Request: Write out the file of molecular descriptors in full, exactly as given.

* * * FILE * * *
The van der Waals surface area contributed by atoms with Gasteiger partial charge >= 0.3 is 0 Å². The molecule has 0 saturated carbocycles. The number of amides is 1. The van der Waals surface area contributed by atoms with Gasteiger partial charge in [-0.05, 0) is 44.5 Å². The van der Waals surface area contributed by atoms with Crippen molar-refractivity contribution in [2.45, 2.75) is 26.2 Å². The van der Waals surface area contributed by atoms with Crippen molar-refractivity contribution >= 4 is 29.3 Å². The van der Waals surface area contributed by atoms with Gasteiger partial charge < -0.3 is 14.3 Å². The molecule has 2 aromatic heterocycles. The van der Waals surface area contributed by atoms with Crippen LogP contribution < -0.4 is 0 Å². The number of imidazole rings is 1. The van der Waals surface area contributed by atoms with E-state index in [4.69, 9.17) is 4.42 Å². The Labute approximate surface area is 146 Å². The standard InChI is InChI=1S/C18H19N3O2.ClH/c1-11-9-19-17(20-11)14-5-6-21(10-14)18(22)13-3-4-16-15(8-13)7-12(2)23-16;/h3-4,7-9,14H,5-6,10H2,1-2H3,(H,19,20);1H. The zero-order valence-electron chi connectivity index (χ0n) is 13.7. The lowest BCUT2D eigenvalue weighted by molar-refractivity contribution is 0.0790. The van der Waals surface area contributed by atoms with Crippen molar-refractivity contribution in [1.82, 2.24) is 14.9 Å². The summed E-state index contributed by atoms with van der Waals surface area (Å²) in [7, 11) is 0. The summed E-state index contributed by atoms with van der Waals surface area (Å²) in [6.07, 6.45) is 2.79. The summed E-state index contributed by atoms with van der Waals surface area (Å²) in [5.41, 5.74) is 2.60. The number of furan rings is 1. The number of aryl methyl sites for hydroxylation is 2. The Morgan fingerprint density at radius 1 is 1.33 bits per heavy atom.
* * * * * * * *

The van der Waals surface area contributed by atoms with Gasteiger partial charge >= 0.3 is 0 Å². The molecule has 0 saturated carbocycles. The number of amides is 1. The van der Waals surface area contributed by atoms with Gasteiger partial charge in [-0.05, 0) is 44.5 Å². The van der Waals surface area contributed by atoms with Crippen molar-refractivity contribution in [2.45, 2.75) is 26.2 Å². The van der Waals surface area contributed by atoms with Crippen molar-refractivity contribution >= 4 is 29.3 Å². The van der Waals surface area contributed by atoms with Gasteiger partial charge < -0.3 is 14.3 Å². The molecule has 2 aromatic heterocycles. The van der Waals surface area contributed by atoms with Crippen LogP contribution < -0.4 is 0 Å². The number of imidazole rings is 1. The van der Waals surface area contributed by atoms with E-state index in [4.69, 9.17) is 4.42 Å². The Labute approximate surface area is 146 Å². The standard InChI is InChI=1S/C18H19N3O2.ClH/c1-11-9-19-17(20-11)14-5-6-21(10-14)18(22)13-3-4-16-15(8-13)7-12(2)23-16;/h3-4,7-9,14H,5-6,10H2,1-2H3,(H,19,20);1H. The zero-order valence-electron chi connectivity index (χ0n) is 13.7. The lowest BCUT2D eigenvalue weighted by molar-refractivity contribution is 0.0790. The van der Waals surface area contributed by atoms with Crippen molar-refractivity contribution in [1.82, 2.24) is 14.9 Å². The summed E-state index contributed by atoms with van der Waals surface area (Å²) in [7, 11) is 0. The summed E-state index contributed by atoms with van der Waals surface area (Å²) in [6.07, 6.45) is 2.79. The summed E-state index contributed by atoms with van der Waals surface area (Å²) in [5.41, 5.74) is 2.60. The number of furan rings is 1. The number of aryl methyl sites for hydroxylation is 2. The Morgan fingerprint density at radius 1 is 1.33 bits per heavy atom.